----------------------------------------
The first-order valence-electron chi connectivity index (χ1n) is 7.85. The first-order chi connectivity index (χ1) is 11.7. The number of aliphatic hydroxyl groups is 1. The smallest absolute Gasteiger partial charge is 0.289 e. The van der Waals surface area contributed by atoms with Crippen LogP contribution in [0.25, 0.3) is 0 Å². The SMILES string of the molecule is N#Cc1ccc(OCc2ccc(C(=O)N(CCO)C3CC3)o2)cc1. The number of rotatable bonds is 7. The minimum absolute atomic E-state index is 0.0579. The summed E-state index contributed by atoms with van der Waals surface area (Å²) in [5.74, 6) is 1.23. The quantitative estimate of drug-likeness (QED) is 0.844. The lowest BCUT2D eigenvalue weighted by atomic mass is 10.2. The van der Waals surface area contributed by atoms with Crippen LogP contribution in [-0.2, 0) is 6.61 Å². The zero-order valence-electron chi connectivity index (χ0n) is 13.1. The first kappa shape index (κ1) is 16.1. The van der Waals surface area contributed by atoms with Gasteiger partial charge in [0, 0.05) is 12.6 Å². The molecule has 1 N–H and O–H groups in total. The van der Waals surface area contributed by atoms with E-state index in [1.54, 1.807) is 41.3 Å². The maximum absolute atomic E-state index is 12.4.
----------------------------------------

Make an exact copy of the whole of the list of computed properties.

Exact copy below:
The first-order valence-electron chi connectivity index (χ1n) is 7.85. The first-order chi connectivity index (χ1) is 11.7. The number of aliphatic hydroxyl groups is 1. The smallest absolute Gasteiger partial charge is 0.289 e. The van der Waals surface area contributed by atoms with Crippen LogP contribution in [0.25, 0.3) is 0 Å². The SMILES string of the molecule is N#Cc1ccc(OCc2ccc(C(=O)N(CCO)C3CC3)o2)cc1. The number of rotatable bonds is 7. The minimum absolute atomic E-state index is 0.0579. The summed E-state index contributed by atoms with van der Waals surface area (Å²) in [5.74, 6) is 1.23. The quantitative estimate of drug-likeness (QED) is 0.844. The lowest BCUT2D eigenvalue weighted by atomic mass is 10.2. The van der Waals surface area contributed by atoms with Crippen LogP contribution in [-0.2, 0) is 6.61 Å². The zero-order valence-electron chi connectivity index (χ0n) is 13.1. The first kappa shape index (κ1) is 16.1. The van der Waals surface area contributed by atoms with Gasteiger partial charge in [0, 0.05) is 12.6 Å². The molecule has 1 N–H and O–H groups in total. The van der Waals surface area contributed by atoms with E-state index in [1.54, 1.807) is 41.3 Å². The maximum absolute atomic E-state index is 12.4.